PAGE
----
A series that was built around the chemistry between two actors — and that had been building toward a climactic showdown — is suddenly a solo act. And while the sixth and final season of “House of Cards” is as mixed a bag as the thrilling but uneven Netflix drama has yet produced, the good news is that Robin Wright is up to the task of anchoring the show.
After all, since the earliest episodes, Wright has been the not-so-secret weapon of “House of Cards,” playing a character whose astringent refusal to yield to emotion balanced the more ornate performance of Kevin Spacey as her ambitious but weaker-willed husband. It was a well-tuned duet in which she did all the calibration, constructing a careful performance around his Shakespearean floridity.
With Spacey now fired from the show due to allegations of past sexual misconduct, Wright is on her own. And the spotlight suits her. Serving as president, her Claire Underwood practically relishes her personal unpopularity both among the American public and in an administration devoid of allies; that no one respects her outside the White House or trusts her inside it gives her room to make massive swings without concerning herself with likability. The clever thing “House of Cards” does early in its sixth season is not to cover for Frank Underwood’s absence but to use it to emphasize the fundamental isolation in Claire’s character, the chilly desire to alienate others so that, human contact having been taken out of the equation, things can get accomplished.
All of these are notes Wright has played before, but perpetually in reaction to Spacey. Indeed, we gain new insights into Claire from Wright’s work this season, so much so that occasional flashbacks and heavy-handed insertions of backstory feel unnecessary in light of Wright telling us more with a glance. While it’s not the endgame that was planned, seeing her have the space to give a performance whose crystalline quality isn’t swamped by the vastly more over-the-top Spacey — including getting to deliver the trademark monologues to camera — is a thrill for long-suffering fans of the franchise.
But “House of Cards” has always preferred situation to character. (Spacey’s performance was so huge in part in order to stand up to a plot that could flatten subtler work.) And soon enough, crises strike, especially the meddling of Annette and Bill Shepherd (Diane Lane and Greg Kinnear), a pair of archconservative siblings meant to evoke the Koch brothers if their line to the president were even more direct and complicated by personal history. They emerge as characters we’d never met, but claim they’re owed a debt by Frank, one that Claire is forced to pay. Even as the solo lead of the show, Claire is still struggling to break through. Even as Frank Underwood is gone — dead, with no small amount of ambiguity around how and where he died — he hangs over the story, with old plotlines (some reaching back across seasons and testing fans’ memory) and new ones referring endlessly to the late president.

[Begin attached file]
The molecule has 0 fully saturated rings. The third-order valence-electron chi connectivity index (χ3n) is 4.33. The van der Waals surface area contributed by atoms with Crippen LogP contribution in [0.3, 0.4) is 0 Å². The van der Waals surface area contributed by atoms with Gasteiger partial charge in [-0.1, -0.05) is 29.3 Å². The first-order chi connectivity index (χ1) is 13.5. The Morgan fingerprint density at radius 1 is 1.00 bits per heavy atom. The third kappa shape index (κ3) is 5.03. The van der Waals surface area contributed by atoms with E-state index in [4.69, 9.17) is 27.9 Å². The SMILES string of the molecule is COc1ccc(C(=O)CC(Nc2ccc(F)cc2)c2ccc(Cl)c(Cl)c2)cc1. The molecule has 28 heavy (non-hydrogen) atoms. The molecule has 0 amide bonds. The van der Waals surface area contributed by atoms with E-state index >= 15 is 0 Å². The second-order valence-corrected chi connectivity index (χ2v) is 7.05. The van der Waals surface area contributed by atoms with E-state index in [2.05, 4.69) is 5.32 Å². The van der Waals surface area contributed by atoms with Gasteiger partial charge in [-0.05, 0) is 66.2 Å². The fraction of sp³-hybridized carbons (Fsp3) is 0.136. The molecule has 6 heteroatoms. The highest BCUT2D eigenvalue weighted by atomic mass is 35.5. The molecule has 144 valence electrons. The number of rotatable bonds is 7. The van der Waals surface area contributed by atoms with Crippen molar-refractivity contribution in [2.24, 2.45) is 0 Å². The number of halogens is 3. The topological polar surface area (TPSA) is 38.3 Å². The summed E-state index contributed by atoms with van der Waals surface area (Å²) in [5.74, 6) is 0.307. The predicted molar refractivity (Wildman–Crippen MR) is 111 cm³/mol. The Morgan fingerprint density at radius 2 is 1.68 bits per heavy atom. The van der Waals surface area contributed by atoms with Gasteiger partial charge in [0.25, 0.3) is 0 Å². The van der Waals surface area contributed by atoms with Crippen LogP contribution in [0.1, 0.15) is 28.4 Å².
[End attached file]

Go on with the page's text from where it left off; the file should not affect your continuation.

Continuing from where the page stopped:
Obviously, Frank’s death is a big deal in this universe. But it feels at times like the series, scrambling to come up with a plot for a final season without its first-billed lead, never quite escapes his gravitational pull. The show, one that’s wildly changed narrative course many times even without pragmatic real-world reasons at stake, seems surprisingly confused about how to reboot. “House of Cards” didn’t need to scorn its own history in order to create a satisfying conclusion, but fans have a right to expect it to be fleeter-footed in giving them a tale worth caring about post-Frank, which would have called for meaningfully moving past him. In the moments when Claire is allowed not just the camera but the story, “House of Cards” is a ride; when the past is relitigated and the specter of Frank rears up once more, it feels like that worst thing a binge-able drama can be: a trudge. This drama, on which we’ve learned anything can happen, should be far less bound to its own past.
Drama: Netflix (Eight episodes, five screened for review); Fri., Nov. 2
Running Time: 60 MIN.
Executive Producers: Melissa James Gibson, Frank Pugliese, Robin Wright, David Fincher, Joshua Donen, Dana Brunetti, Eric Roth, Michael Dobbs, Andrew Davies.
Cast: Robin Wright, Michael Kelly, Diane Lane, Greg Kinnear, Campbell Scott, Patricia Clarkson, Jayne Atkinson, Derek Cecil, Cody Fern, Boris McGiver, Constance Zimmer